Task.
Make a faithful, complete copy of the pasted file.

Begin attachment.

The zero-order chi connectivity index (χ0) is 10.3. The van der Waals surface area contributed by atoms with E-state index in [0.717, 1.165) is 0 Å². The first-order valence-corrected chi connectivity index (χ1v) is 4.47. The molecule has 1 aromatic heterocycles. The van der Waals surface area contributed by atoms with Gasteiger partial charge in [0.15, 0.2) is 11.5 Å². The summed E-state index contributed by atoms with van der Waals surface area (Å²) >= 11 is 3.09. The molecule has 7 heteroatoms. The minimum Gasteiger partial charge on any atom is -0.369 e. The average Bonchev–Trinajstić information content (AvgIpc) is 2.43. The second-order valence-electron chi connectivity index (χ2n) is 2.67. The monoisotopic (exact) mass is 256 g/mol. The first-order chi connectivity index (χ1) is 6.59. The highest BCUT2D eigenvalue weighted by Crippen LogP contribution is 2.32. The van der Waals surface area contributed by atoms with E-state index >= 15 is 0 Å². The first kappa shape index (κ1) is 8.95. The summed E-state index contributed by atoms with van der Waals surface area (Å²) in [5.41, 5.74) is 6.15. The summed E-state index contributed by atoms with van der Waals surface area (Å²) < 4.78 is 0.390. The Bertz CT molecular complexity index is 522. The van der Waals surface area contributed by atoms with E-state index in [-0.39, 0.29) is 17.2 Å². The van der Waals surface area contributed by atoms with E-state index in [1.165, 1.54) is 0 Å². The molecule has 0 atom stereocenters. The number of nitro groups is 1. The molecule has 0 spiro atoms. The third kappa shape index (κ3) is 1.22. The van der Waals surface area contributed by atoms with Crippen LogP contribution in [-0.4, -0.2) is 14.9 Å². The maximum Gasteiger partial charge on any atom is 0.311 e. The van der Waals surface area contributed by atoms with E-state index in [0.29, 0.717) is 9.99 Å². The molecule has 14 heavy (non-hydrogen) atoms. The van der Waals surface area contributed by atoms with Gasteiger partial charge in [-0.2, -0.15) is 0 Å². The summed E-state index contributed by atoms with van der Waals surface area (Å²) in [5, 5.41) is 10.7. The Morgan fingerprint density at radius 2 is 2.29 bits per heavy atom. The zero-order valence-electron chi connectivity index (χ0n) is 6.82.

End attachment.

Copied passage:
The zero-order chi connectivity index (χ0) is 10.3. The van der Waals surface area contributed by atoms with E-state index in [0.717, 1.165) is 0 Å². The first-order valence-corrected chi connectivity index (χ1v) is 4.47. The molecule has 1 aromatic heterocycles. The van der Waals surface area contributed by atoms with Gasteiger partial charge in [0.15, 0.2) is 11.5 Å². The summed E-state index contributed by atoms with van der Waals surface area (Å²) >= 11 is 3.09. The molecule has 7 heteroatoms. The minimum Gasteiger partial charge on any atom is -0.369 e. The average Bonchev–Trinajstić information content (AvgIpc) is 2.43. The second-order valence-electron chi connectivity index (χ2n) is 2.67. The monoisotopic (exact) mass is 256 g/mol. The first-order chi connectivity index (χ1) is 6.59. The highest BCUT2D eigenvalue weighted by Crippen LogP contribution is 2.32. The van der Waals surface area contributed by atoms with E-state index >= 15 is 0 Å². The first kappa shape index (κ1) is 8.95. The summed E-state index contributed by atoms with van der Waals surface area (Å²) in [5.41, 5.74) is 6.15. The summed E-state index contributed by atoms with van der Waals surface area (Å²) < 4.78 is 0.390. The Bertz CT molecular complexity index is 522. The van der Waals surface area contributed by atoms with E-state index in [-0.39, 0.29) is 17.2 Å². The van der Waals surface area contributed by atoms with E-state index in [1.165, 1.54) is 0 Å². The molecule has 0 atom stereocenters. The number of nitro groups is 1. The molecule has 0 spiro atoms. The third kappa shape index (κ3) is 1.22. The van der Waals surface area contributed by atoms with Crippen LogP contribution in [-0.4, -0.2) is 14.9 Å². The maximum Gasteiger partial charge on any atom is 0.311 e. The van der Waals surface area contributed by atoms with E-state index in [0.29, 0.717) is 9.99 Å². The molecule has 14 heavy (non-hydrogen) atoms. The van der Waals surface area contributed by atoms with Gasteiger partial charge in [-0.2, -0.15) is 0 Å². The summed E-state index contributed by atoms with van der Waals surface area (Å²) in [5, 5.41) is 10.7. The Morgan fingerprint density at radius 2 is 2.29 bits per heavy atom. The zero-order valence-electron chi connectivity index (χ0n) is 6.82.